HANNITY: You know, I think Frank is right in a lot of ways, in this sense. I find him refreshing. I know you disagree. I think he's right on immigration in terms of illegal immigration. I also think that he's right about the atrocious treatment of our vets.
The line that made me cringe -- I like people who weren't captured. Now, wouldn't -- just from a -- if I'm a political analyst or adviser to Trump, I would have said to him, Mr. Trump, what I would do, I'd apologize for that line, say you disagree with John McCain, say that they haven't gotten the job done, say that Washington has failed our vets, stay on substance instead of getting trapped into a debate or coaxed into a debate because he called, you know, your supporters crazy.
GERALDO RIVERA, FOX NEW SENIOR CORRESPONDENT: I don't disagree with anything you just said, but I believe that Donald Trump absolutely 100 percent owes an explanation to all the people who have ever been held prisoner of war. He must explain to them that this was either a bad joke that fell flat, or that he has made a mistake, a grievous mistake, and he apologizes.
HANNITY: But is he capable of that? And wouldn't it show that he could throw a -- not only a high-rising fastball, but a curveball, a slider, knuckle ball? If he would have said, I humbly apologize, what would the discussion be today?
RIVERA: I think it would be fine. But you have to understand what Frank Luntz just said about him being unfiltered -- what if the negotiation is between Donald Trump and Vladimir Putin? What if he loses his temper?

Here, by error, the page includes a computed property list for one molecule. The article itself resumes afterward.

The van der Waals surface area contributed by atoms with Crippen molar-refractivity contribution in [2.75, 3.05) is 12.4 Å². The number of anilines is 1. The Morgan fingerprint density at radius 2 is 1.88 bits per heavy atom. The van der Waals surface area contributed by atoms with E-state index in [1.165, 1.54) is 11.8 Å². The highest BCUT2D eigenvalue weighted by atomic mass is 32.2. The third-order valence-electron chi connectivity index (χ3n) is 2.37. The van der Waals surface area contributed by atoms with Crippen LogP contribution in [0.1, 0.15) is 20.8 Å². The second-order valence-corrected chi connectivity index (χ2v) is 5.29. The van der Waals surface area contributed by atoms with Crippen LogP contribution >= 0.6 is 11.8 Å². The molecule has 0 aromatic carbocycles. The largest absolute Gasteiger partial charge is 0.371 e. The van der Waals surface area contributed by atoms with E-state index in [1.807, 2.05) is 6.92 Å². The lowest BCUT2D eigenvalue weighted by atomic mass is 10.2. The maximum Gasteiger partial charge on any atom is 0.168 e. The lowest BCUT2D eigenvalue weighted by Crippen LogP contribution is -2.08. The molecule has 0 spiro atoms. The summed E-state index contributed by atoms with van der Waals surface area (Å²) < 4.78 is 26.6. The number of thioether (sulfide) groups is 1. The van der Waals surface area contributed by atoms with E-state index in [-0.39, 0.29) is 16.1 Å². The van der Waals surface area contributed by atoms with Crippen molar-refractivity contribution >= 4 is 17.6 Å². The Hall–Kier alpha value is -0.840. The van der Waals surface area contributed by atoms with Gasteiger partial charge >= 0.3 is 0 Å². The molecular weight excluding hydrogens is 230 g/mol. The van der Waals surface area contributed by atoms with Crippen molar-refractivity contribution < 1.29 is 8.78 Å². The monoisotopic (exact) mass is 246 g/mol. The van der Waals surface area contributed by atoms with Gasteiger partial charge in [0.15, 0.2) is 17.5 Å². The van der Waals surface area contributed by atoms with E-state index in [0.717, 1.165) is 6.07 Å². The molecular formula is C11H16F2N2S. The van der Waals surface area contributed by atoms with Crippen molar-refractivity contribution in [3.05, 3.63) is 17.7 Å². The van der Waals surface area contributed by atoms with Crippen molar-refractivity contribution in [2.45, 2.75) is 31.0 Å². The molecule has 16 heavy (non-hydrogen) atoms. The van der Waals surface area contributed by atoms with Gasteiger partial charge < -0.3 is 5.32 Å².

You know, the stakes are so high...
RIVERA: ... you've got to be someone who has a sense of proportion of -- you know, everything isn't nuclear war. And I believe that -- you know, look, now he's after The Wall Street Journal. Anyone who criticizes him, he demeans them. He savages them.
I begged him to apologize on the immigration statements. It could be that he, like you and I, disagree, but we disagree in a way that is agreeable and makes sense. You don't attack the other person's character just because they have a different position than you do.
HANNITY: What do you think, Stephen Hayes? From the standpoint that word "presidential" keeps coming up. Look, I think he -- I think he'll -- he'll get out of this issue. He did call him a hero four times. He's absolutely technically correct in that. That wasn't the egregious line to me. But with that said, cumulatively, does this hurt him?
STEPHEN HAYES, FOX NEWS CONTRIBUTOR: Yes, I mean, nobody really cares what Donald Trump's opinion is of John McCain's war heroism. And that's indisputable. McCain was a war hero, period, end of discussion. I agree with you, Sean. I mean, I think the outrageous line was when he seemed to mock McCain for his own captivity.
And then -- you know, I went to the press conference after his session with Frank on stage and asked him repeatedly if he would apologize. And I asked him if he was familiar with John McCain's story, with the story of John McCain in captivity and the sacrifices that McCain made, the lengths that McCain went to in order not to give up information to the enemy and the torture that he withstood.
And Donald Trump said to me, It's irrelevant. That was his quote. So look, I think we're projecting here. We're trying to make Donald Trump into something that he's not. It's silly to have a discussion about what Donald Trump could do if Donald Trump behaved better. He's Donald Trump. He doesn't behave better. This is who he is. It's who he's always been.
HANNITY: But I'm not assuming...
HAYES: It's who he's always going to be.
HANNITY: But Steve, I'm not assuming he can't learn. There's the art of the deal, which he's very good at, and it's a whole different art than the art of politics. He's got to balance Trump being Trump and what Geraldo said. Can he also add to that the element of being presidential? And that -- if he wants to win, I would argue, he's going to have to find that fine line.